Track 7
Musically repetitive, not much more interesting than the previous track. Heavy compression, distortion, overly bright, no lows. Even with the volume closed, with my ear next to the stylus in the rotating groove, I could easily detect the distortion! Once again this is not artistic distortion as Radiohead employs now and then juxtaposed with cleaner sounds for 'contrast' effect.

Track 8
Opens with a 4/4 electro-pop kick which brings a welcome relief that reassures us that the percs are not totally forgotten in the mix. Drawing from early 1980's Simple Minds / Human League territory; some low cords help but too bad again too distorted. Probably around 15% to 20% signal distortion the whole tune! Listener fatigue of course.
So Side 2 was worse overall than Side 1 effectively making it the most objectionable of the four. Because of the exaggerated compression and distortion, I had to stop temporarily my review at the end of Record 1 and resume Record 2 the following day to let my ears recuperate from this assault that eventually could lead to 'hard ear' syndrome. I'm not joking.

Side C
Track 9
Good keyboard on this excellent new wave / cold wave / early 1980's electro-pop rhythm, marred by too much compression and annoying brightness. Because the guitar is too loud, the vocal gets lost a bit in the mix. Staying faithful to the concept form; just like Side A and B, the first song segue into the second.

Track 10
Strangely but nicely done we are transported to what feels like a simpler place and time by way of a folksy 'Americana' vibe. At last we're spoiled with some good bass and less compression. You can imagine, it is quite welcomed.

Track 11
Here 'echo's of "Being For the Benefit of Mr. Kite!" off Sgt. Peppers (EMI Parlophone) can be felt. Compressed but at the limit of tolerable but also gets worse as the song progresses.

Track 12
Introduced by the piano followed by syncopated beats. Synth cords add to the ambience ending with the piano playing a single note in perpetual like an echo sliding into the dead wax; too bad they didn't cut an endless groove.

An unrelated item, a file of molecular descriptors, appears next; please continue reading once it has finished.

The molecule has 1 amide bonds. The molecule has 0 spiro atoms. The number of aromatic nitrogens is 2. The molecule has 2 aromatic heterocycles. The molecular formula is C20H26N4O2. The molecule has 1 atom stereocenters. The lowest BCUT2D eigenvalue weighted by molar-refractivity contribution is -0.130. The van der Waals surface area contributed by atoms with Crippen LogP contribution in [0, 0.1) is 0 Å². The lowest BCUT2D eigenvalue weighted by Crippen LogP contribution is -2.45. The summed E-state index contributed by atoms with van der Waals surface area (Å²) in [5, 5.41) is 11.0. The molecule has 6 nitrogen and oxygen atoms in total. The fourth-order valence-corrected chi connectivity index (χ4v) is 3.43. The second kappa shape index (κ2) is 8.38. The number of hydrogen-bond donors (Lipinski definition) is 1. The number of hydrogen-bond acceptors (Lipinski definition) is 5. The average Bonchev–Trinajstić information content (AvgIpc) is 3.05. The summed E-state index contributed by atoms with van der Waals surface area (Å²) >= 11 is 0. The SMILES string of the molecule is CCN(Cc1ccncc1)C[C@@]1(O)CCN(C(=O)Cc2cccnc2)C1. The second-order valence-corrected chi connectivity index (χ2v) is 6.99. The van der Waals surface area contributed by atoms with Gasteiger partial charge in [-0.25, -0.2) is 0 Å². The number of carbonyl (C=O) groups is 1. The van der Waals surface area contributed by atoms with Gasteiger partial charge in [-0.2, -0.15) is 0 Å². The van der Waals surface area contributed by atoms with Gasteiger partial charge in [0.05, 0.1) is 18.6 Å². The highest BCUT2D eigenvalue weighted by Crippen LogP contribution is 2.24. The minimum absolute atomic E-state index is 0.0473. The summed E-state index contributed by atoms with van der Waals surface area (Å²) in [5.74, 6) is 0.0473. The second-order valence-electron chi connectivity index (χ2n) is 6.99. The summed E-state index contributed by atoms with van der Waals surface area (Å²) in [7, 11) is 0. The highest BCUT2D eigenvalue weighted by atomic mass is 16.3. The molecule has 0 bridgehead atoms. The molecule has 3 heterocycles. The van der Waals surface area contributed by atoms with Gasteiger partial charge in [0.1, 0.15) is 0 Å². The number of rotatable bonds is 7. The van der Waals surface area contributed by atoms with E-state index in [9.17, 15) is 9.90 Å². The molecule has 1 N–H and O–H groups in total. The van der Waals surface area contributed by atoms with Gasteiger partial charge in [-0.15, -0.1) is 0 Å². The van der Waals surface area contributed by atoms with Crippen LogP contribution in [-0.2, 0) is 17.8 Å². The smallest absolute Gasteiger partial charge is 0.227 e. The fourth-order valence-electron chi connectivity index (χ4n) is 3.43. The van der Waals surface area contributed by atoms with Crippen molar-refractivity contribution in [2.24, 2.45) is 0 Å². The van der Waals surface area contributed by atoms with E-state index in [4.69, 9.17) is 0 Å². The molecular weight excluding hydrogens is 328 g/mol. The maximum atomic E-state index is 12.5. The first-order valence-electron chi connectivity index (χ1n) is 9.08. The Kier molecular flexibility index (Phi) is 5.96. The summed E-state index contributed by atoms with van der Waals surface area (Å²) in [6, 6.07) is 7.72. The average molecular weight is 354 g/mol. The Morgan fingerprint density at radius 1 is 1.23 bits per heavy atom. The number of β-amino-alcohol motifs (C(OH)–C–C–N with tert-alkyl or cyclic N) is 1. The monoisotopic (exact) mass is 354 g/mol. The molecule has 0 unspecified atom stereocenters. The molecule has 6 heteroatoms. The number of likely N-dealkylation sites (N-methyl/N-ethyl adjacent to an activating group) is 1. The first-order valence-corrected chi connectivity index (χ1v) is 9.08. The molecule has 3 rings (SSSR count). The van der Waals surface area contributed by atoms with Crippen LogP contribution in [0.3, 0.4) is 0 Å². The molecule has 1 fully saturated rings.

Musically Side C is up to now the strongest, with a more even though far from, great sound.

Side D
Track 13
Radiohead influenced with a sad reflective mood. Floating clean sound.

Track 14
Change of ambience with Régine singing in a uplifting '1980's Kate Bush' mode plus some male backing adding a nice touch. Starts off with kick drum plus nice very deep lows, giving it a very early 1980's electro feel. A bit of compression but good tonal balance compensates.

Track 15
"Suberban War" gives a hint of Springsteen / Tom Petty. Smooth sound, nice tonal balance. Less compressed at first but the last half gets quite louder and distorts.

Track 16
The album ends with the continuation of "The Suburbs" this time they both sing with synth accompanying them in the background. Finally we are greeted by superb powerful deep notes.

So an equally strong side confirming that Record 2 is musically more inspiring and constant in sound than Record 1.

So summing all this up, what I find really awful for the band is that they obviously went to so much trouble and money no doubt to merge (no pun intended) the wonders of the past — tubes, analog tape, lacquer, vinyl — with the present multi format 'web era' we live in but end up with subpar sonic glory. What they forgot or didn't know perhaps is that heavy compression was not part of the 'golden era' of tubes and wax, rather it is 'the cancer' of our era.

In retrospect when you think about it, it's not surprising that the album varies so much in sound, just count the number of locations and engineers that contributed to this 'jack in the box' outcome: no less than four studios (church included), not to forget the various apartment rooms and six engineers; too many cooks in the kitchen is often a recipe for disaster. This is even more so when you're creating a concept album where preserving a unified sound is more important than a 'compilation of singles' with no sound correlation.

To conclude, Arcade Fire's third effort The Suburbs is musically satisfying and recommended strictly on this basis, but definitely stay away from a sonic perspective.